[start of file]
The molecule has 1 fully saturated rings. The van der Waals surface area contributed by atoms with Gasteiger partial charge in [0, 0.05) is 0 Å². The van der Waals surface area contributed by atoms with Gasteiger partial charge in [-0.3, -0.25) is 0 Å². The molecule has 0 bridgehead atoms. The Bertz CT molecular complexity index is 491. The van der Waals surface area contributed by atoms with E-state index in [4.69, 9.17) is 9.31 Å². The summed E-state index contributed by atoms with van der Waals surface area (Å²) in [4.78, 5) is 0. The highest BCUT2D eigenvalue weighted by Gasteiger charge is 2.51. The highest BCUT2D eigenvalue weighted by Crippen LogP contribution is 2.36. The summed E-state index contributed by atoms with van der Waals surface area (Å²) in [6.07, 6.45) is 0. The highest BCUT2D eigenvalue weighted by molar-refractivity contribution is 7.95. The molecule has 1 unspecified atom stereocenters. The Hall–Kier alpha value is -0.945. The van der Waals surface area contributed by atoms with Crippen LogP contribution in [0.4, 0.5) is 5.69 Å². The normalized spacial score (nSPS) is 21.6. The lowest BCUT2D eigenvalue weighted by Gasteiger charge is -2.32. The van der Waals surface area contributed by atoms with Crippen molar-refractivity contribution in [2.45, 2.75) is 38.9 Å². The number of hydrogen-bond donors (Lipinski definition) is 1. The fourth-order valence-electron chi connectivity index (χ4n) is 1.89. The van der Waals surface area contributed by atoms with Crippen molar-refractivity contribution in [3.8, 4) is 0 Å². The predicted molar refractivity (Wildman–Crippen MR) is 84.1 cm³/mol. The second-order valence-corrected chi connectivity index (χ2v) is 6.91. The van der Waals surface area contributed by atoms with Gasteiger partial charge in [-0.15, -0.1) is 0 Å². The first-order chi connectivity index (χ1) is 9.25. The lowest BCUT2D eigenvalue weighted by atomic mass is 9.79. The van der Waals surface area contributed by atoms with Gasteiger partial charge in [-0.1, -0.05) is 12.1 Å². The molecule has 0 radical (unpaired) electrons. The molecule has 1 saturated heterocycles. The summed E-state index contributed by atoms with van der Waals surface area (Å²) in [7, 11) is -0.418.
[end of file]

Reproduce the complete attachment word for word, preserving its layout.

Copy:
The molecule has 1 fully saturated rings. The van der Waals surface area contributed by atoms with Gasteiger partial charge in [0, 0.05) is 0 Å². The van der Waals surface area contributed by atoms with Gasteiger partial charge in [-0.3, -0.25) is 0 Å². The molecule has 0 bridgehead atoms. The Bertz CT molecular complexity index is 491. The van der Waals surface area contributed by atoms with E-state index in [4.69, 9.17) is 9.31 Å². The summed E-state index contributed by atoms with van der Waals surface area (Å²) in [4.78, 5) is 0. The highest BCUT2D eigenvalue weighted by Gasteiger charge is 2.51. The highest BCUT2D eigenvalue weighted by Crippen LogP contribution is 2.36. The summed E-state index contributed by atoms with van der Waals surface area (Å²) in [6.07, 6.45) is 0. The highest BCUT2D eigenvalue weighted by molar-refractivity contribution is 7.95. The molecule has 1 unspecified atom stereocenters. The Hall–Kier alpha value is -0.945. The van der Waals surface area contributed by atoms with Crippen LogP contribution in [0.4, 0.5) is 5.69 Å². The normalized spacial score (nSPS) is 21.6. The lowest BCUT2D eigenvalue weighted by Gasteiger charge is -2.32. The van der Waals surface area contributed by atoms with Crippen molar-refractivity contribution in [2.45, 2.75) is 38.9 Å². The number of hydrogen-bond donors (Lipinski definition) is 1. The fourth-order valence-electron chi connectivity index (χ4n) is 1.89. The van der Waals surface area contributed by atoms with Crippen molar-refractivity contribution in [3.8, 4) is 0 Å². The predicted molar refractivity (Wildman–Crippen MR) is 84.1 cm³/mol. The second-order valence-corrected chi connectivity index (χ2v) is 6.91. The van der Waals surface area contributed by atoms with Gasteiger partial charge in [-0.15, -0.1) is 0 Å². The first-order chi connectivity index (χ1) is 9.25. The lowest BCUT2D eigenvalue weighted by atomic mass is 9.79. The van der Waals surface area contributed by atoms with Gasteiger partial charge in [-0.1, -0.05) is 12.1 Å². The molecule has 0 radical (unpaired) electrons. The molecule has 1 saturated heterocycles. The summed E-state index contributed by atoms with van der Waals surface area (Å²) in [7, 11) is -0.418.